Answers for August 2010

Ah, August 2010, and I was still on holiday in a place that is not shown on most maps of the world. A land with lots of seeds but no soil. A land even further north than Iceland … and being on a cruise ship, I was able to surf and send e-mail, but at a cost of $0.15 per kB (yes, kB, not MB or GB). So, I apologise again for the late answers. Interest in the quiz waned this month too … so I’ll follow the sage advice in the only comment and declare as the WINNER:

Stephen Roberts

After all these years, my mother will at last be proud.

Question 1

What was the song on the flip-side of the Pink Floyd’s first single originally called?

Answer

Eventually “Candy and A Currant Bun”, but originally “Let’s Roll Another One”

Additional Answers

  • “Several Species of Small Funny Musicians Gathered Together in a Studio and Grooving With a Prick”
  • “We’re shithouse without Syd”
  • An anagram of Loathen’ Stoner Roll’n
  • Dunno, but Adam Ant’s first was, er, flippant.
  • My short term memory is all shot to hell – I can’t remember.

Question 2

Among Rolling Stone’s 500 Greatest Albums of All Time, how many albums were produced in non-English speaking countries?

Answer

One, number 253 in the list, by Kraftwerk.

Additional Answers

  • One, presuming you’ll allow the Americas as English-speaking, or zero if you consider Sweden English-speaking.
  • 0
  • But isn’t the US, or at least substantial parts thereof, non-English speaking? Please be more specific, Dr Bob, before I can answer accurately.
  • They all speak english…one need only speak more loudly and slowly for them to understand. So my answer is ‘none’.
  • Well obviously there’s the Australian Crawl album, so at least one.

Question 3

What 7-letter words starting with SUB and CON are mathematically linked to the word DEWFALL?

Answer

SUBPLOT and CONJURE – deciphered from the digits of -pi-

Additional Answers

  • Ay?
  • Google? whaz that?
  • I was thinking SUBmarine and CONning (tower) but the first is >7 letters and the second has no math link to DEWFALL or even RAINFALL or SNOWFALL that I can elicit. Pass…
  • ject, join, sist or vert, so I’ll say . . . SUBVERT, CONVERT, divided by the square-root of DEWFALL which were . . . codewords for the invasion of Normandy? No? Zog dammit!
  • SUBICON

Question 4

Who said, and on what occasion: “Such things should not happen in wartime; have you Germans no sense of honor left at all?”

Answer

Corporal Hitler, concerning the game of football on Xmas Day in no-man’s land

Additional Answers

  • Cpl Hilter to his comrades for exchanging football headers, Christmas greetings and food with the Brits, 1915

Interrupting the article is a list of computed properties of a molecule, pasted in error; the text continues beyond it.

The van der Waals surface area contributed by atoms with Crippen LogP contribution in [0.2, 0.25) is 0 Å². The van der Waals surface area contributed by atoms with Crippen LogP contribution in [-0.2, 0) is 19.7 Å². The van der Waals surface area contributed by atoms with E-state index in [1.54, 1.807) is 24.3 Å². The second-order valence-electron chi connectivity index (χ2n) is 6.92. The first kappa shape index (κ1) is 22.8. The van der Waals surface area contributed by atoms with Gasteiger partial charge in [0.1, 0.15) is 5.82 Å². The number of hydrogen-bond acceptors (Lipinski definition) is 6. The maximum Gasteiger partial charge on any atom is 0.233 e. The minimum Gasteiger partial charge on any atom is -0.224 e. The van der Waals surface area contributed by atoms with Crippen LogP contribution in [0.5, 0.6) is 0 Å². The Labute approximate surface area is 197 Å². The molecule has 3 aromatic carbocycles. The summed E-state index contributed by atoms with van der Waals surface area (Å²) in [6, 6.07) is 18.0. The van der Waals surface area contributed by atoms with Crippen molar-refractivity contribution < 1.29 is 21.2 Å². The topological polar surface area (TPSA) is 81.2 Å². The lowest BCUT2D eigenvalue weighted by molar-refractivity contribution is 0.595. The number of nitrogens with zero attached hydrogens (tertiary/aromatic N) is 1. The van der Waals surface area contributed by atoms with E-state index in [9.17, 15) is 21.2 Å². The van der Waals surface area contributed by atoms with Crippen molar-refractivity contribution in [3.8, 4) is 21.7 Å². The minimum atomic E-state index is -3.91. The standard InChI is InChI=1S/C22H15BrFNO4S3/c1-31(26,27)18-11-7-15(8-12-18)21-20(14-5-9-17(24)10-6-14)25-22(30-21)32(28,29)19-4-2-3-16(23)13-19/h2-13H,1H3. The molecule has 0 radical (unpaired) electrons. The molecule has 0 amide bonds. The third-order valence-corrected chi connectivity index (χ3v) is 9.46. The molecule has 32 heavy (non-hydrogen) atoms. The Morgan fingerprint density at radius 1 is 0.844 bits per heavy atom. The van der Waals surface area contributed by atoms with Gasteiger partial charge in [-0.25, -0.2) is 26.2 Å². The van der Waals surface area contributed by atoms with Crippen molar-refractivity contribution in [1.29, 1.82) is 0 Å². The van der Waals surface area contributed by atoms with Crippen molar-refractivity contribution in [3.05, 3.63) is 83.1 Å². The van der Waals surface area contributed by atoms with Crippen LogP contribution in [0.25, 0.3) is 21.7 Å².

• AH but he almost certinly used a u in honour. ( see comment about them all speaking english above)
  • John Cleese, ?
  • Major Dennis Bloodnok in “The Man Who the War” (Goon Show Series 6, Ep 1), 18 September 1955. Bloodnok was responding (offstage) to the dastardly Germans who dropped cardboard bombs on the full scale cardboard replica of England.
  • Of course it was your old buddy Adolf. He was a good one to talk about honour.

Question 5

How many miles to the gallon – no, how many feet to the pound (of coal) did the Titanic burn? (before it hit any icebergs)

Answer

One foot per pound.

Additional Answers

  • 690 tons per day = 1,380,000 pounds/day if regular tons, 24 regular miles/day = 126,720 feet/day = 10.9 pounds/foot . . . but at her top speed of 28 miles, that’s a magically sinister 13 pounds of coal per foot. Dun dun DUNNNN!
  • 12,300
  • I can’t remember, but the hybrid version was much more eco-friendly.
  • Perhaps you mean how many pounds of coal did the big T burn for every foot she travelled? I dont think they burned feet in the ships furnaces – not even steerage feet…any way back to my answer… “ship loads (of coal) per foot”.
  • Tch, Dr Bob, how are we meant to answer that one when everybody knows Leonardo DiCaprio took all the fuel consumption data with him to Davy Jones’ locker?

Question 6

What is the origin of these “Mystery Meteors” photographed from the Space Shuttle?

Answer

The three stars in the Belt of Orion, distorted by window glass.

Additional Answers

  • The Perseids? Chunks of insulation [oooh, too soon?] Blue ice?
  • Dust motes in the shuttle’s internal atmosphere? Or, more likely, flecks of space debris left over from Xenu’s voyage to Earth 75 million years earlier.
  • Origin? How far back do you want me to go? There is only one origin..in the begining was the word and the word, it seems, was poo.
  • Well they could be meteors, but that wouldn’t be much of a mystery. Must be aliens then.
  • We’re all star stuff, Man

Comments

  • Drugs, AH, That boat, Faecal matter, Origin myths – a jam packed quiz this month. You have excelled yourself. Name your good self winner. Bask in the glory.
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